Cardiac anomalies are one of the most common anomalies worldwide and at the same time the most commonly missed anomalies in antenatal ultrasound examination. This was the case in the current study. Many cardiac cases were most probably missed because of the unavailability of a pediatric cardiac surgeon at the hospital during the study period.

The perinatal mortality rate is expected to be higher with major congenital anomalies. It is strongly related to gestational age at delivery and the complexity of the anomalies. The association of genitourinary system anomalies and anhydramnios carries a very poor prognosis [17] [18] .

Certain abnormalities are more easily detectable at 11 - 14 weeks than others. First trimester sonography is particularly good for diagnosing central nervous system defects, neck anomalies, gastrointestinal and renal defects. However, spina-bifida, heart anomalies and limb defects are more difficult to detect. Recently, the presence of cranial signs in the first trimester (banana-shaped cerebellum and lemon shaped cranium) has a vital role in diagnosis of spinabifida [19] .

The overall detection time varied from early to late pregnancy depending upon when the patient reports to hospital for antenatal checkup. Second trimester ultrasound scan has become an essential part of antenatal care. In cases where a major structural defect is identified, termination of pregnancy is offered [20] . The morbidity and mortality of this procedure increases with advancing gestation. Therefore early detection of such abnormalities will result in the reduction of such complications. The diagnostic ability of ultrasound is well established by a number of studies [21] [22] . The late gestational age at diagnoses is a major factor affecting proper antenatal diagnosis and outcome.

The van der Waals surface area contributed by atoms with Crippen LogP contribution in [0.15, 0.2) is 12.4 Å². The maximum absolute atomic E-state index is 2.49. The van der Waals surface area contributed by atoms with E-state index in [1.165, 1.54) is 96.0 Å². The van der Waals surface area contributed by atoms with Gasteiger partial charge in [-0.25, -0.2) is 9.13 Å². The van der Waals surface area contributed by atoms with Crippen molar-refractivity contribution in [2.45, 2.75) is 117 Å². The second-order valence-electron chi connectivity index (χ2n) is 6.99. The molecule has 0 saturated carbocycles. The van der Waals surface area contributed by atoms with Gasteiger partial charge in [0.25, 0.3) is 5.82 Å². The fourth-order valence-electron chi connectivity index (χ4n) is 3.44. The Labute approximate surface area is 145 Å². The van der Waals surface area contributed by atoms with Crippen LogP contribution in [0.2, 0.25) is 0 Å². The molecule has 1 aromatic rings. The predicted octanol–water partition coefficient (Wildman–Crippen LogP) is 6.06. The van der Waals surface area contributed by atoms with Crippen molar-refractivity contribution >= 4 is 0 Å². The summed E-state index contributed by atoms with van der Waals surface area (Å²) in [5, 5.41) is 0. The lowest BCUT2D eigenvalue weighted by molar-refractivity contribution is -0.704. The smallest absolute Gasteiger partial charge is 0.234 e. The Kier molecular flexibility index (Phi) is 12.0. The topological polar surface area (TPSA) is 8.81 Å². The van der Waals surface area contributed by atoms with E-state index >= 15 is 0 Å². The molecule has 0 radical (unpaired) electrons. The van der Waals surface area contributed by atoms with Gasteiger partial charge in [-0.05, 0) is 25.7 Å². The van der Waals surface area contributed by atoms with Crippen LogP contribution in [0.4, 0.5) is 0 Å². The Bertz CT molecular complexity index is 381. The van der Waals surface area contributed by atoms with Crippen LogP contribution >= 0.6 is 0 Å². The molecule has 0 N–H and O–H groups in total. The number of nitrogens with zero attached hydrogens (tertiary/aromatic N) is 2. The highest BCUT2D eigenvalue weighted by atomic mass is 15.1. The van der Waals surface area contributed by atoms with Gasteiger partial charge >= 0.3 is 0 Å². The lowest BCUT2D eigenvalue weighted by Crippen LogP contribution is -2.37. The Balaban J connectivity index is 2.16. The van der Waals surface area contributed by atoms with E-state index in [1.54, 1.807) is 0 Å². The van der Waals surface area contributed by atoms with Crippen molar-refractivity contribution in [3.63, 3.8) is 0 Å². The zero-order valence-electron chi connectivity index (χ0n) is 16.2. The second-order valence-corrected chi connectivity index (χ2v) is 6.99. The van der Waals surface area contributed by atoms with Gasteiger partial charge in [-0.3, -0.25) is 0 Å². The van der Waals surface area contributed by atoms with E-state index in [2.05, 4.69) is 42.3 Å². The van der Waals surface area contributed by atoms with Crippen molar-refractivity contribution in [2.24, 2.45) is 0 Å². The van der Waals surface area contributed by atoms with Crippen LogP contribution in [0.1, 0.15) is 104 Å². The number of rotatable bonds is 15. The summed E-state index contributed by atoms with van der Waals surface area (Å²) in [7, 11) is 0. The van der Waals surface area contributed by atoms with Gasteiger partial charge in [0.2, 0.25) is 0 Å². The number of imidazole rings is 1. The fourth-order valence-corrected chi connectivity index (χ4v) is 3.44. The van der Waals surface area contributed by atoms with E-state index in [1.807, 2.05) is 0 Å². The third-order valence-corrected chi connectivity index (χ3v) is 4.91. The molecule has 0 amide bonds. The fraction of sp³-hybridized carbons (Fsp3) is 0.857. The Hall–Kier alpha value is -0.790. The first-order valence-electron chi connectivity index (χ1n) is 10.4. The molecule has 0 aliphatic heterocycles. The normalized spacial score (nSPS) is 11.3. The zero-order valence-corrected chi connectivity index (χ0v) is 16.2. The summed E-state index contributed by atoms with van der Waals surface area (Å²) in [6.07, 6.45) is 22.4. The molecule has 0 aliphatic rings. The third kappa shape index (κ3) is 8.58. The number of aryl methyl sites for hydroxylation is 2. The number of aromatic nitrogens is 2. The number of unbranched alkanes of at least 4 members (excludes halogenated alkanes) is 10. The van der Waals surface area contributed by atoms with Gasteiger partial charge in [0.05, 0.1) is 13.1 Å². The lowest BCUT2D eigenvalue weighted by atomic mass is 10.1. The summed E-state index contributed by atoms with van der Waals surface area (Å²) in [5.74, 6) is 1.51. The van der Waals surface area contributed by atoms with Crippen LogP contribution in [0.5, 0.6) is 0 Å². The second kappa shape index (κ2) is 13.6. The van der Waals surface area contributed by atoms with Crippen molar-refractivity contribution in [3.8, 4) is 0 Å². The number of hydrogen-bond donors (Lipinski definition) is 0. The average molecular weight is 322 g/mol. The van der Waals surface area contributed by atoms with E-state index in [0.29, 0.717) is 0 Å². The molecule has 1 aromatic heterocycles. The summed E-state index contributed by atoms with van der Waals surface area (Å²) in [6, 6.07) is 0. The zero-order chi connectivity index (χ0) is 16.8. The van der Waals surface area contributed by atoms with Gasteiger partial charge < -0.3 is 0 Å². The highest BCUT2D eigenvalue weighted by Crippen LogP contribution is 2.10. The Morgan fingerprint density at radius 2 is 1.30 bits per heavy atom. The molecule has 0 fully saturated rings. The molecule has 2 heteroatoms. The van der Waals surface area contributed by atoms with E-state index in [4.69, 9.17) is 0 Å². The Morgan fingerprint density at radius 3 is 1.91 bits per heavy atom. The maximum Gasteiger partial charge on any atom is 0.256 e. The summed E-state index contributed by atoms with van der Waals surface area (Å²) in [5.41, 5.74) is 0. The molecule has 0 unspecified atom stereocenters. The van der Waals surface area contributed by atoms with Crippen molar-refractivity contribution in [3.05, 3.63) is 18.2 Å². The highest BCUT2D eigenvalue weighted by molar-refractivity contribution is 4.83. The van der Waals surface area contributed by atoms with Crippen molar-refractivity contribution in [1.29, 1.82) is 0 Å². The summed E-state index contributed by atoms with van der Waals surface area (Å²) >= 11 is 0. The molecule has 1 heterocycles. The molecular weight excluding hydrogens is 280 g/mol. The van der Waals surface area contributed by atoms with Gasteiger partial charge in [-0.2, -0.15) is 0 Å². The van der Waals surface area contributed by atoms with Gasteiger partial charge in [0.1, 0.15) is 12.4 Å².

The lack of facilities like laboratory investigation, invasive testing and genetic studies have a role in not reaching the final diagnosis for some of major fetal defects. Late antenatal diagnosis is either due to late booking or late referral. Fetal medicine as a discipline is new in Iraq and a lot of physicians have no idea about the availability of this type of medical service. In addition, termination of pregnancy is not legal (or ethical) in Iraq. Thus, most women carry their pregnancies to term, unless a diagnosis of lethal anomalies such as anencephaly or bilateral renal agenesis is attached to the pregnancy. This might explain the highest detection of abnormalities in 3rd trimester in our study.

In Iraq there is a need for addressing strategies for the prevention of congenital anomalies in Iraq. 1) Primary prevention of non-hereditary congenital anomalies is through the removal of known risk factors. The majority of identified causes of congenital anomalies are non-hereditary and the main preventive measures recommended and being tried in developing countries are: a) expansion of rubella immunization, b) access to family planning programs that include the encouragement to complete reproduction before 35 years of age, c) periconceptional supplementation of folic acid, and d) access to adequate prenatal care, including nutrition, control of maternal infections and avoidance of teratogens.

2) Prevention of congenital anomalies based on reproductive options by implement mass prenatal screening followed by prenatal diagnosis and fetal ultrasound in all pregnancies in a multi-step strategy of diagnosis of fetal anomalies which includes genetic counseling and offer of invasive procedure (amniocentesis and CVS) and eventual voluntary termination of pregnancies with fetal anomalies [23] .

5. Conclusion

In conclusion, the detection rate of major congenital anomalies diagnosed by ultrasound in Fallujah population is obviously higher than international data.


*Corresponding author.

Conflicts of Interest

The authors declare no conflicts of interest.